Today, it seems that just about everything or everyone uses computers at the work place. Administrative assistants use computers for word processing; Accountants use computers to record financial transactions on a spreadsheet, auto mechanics use computers for engine diagnostics, architects use computers to draw blueprints, teachers use computers to automate grading, and the list goes on.
In fact, it is difficult to find a job nowadays that does not make use of computers. But who creates the software that’s used by all these workers? Who designs their hardware, configures their networks, and troubleshoots their technical problems?
In this article you will learn about special people of workers within the IT industry called IT Professionals. You’ll find out who they are, what they do, who employs them, and how much they’re paid. Maybe you’ll even get a glimpse of your own future, if you’re considering a career in IT.
An IT Professional is any person whose primary occupation involves the design, configuration, analyse, development, modification, testing, or security of computer hardware and software.
Many IT professionals work in the Information Technology (IT) Department. The area of the business or organisation responsible for computers, data, software, and support services. An IT department is also responsible for prioritising a company’s or an organisation’s information needs, modifying old systems as necessary, and creating new systems.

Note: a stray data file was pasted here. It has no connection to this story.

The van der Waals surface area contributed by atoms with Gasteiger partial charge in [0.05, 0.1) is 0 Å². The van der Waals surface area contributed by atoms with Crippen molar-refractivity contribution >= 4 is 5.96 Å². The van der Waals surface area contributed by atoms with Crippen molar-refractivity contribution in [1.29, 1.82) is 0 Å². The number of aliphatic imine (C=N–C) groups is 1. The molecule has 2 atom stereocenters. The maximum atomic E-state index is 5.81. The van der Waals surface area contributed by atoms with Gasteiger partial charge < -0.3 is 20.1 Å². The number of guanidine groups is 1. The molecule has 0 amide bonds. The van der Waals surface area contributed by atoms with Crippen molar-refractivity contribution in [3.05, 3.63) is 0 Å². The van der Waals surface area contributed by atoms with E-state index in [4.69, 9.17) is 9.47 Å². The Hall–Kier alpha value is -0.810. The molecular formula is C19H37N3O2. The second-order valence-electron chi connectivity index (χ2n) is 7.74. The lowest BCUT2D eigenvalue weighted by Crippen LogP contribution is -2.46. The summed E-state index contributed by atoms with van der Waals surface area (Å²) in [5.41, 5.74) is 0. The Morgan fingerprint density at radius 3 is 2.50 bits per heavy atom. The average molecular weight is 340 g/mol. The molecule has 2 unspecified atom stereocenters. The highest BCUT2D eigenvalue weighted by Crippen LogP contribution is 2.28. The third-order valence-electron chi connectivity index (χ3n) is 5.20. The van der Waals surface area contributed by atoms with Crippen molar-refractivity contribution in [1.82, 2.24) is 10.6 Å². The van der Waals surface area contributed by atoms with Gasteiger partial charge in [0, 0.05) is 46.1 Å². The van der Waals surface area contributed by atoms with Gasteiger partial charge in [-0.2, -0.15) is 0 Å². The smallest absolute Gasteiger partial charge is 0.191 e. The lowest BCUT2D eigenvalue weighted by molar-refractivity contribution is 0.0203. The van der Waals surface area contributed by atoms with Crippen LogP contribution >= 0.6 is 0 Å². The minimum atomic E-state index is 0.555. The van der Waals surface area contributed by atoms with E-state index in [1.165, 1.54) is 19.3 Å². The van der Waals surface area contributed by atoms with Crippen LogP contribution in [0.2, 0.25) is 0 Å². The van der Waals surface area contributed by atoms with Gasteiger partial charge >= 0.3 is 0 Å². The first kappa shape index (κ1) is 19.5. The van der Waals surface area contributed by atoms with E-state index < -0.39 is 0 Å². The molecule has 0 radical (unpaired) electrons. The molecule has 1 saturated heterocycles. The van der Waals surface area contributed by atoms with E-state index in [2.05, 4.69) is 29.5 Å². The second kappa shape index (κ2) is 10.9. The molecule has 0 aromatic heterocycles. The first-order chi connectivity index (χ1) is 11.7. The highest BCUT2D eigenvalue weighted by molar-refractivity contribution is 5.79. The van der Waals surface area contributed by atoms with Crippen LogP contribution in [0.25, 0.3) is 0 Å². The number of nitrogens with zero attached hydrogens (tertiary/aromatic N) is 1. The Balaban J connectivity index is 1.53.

Mostly, an IT department is headed by a Chief Information Officer or IT Manager. The following describes typical responsibilities and skills for various IT Professionals.
A Network Administrator plans, installs, and maintains a business’ or organisation’s network infrastructure. These specialists also provide network accounts and access rights to approved users. They troubleshoot connectivity problems and respond to requests from network users. Network administrators might be responsible for maintaining the security of a network, Keeping things up-to-date as needed and monitoring the network for security breach or vulnerabilities.
A Database Administrator (DBA) analyses a company’s data to determine the most effective way to collect, store and organise data. Database administrators create databases, data entry forms, and reports. They also define backup procedures, provide access to authorised users, troubleshoot, and supervise the day-to-day use of database.
A System Analyst investigates the requirements of a business or organisation, its employees, and its customers in order to plan and implement new or improved computer services. This job requires the ability to identify problems and research technical solutions.
Good communication skills are essential for interacting with managers and other employees. A systems analyst is a person who uses analysis and design techniques to solve business problems using information technology. Systems analysts identify the organisation’s improvement needs and then design systems to implement them, and train and motivate workers to use the systems.
A Computer Programmer or sometimes called developer, coder or software engineer; designs, write codes, and tests computer programs. In addition, programmers could modify existing programs to meet new requirements or eliminate software bugs. Computer programmers use computer programming languages to create programs e.g. Python, C++, C#, C, Objective C etc.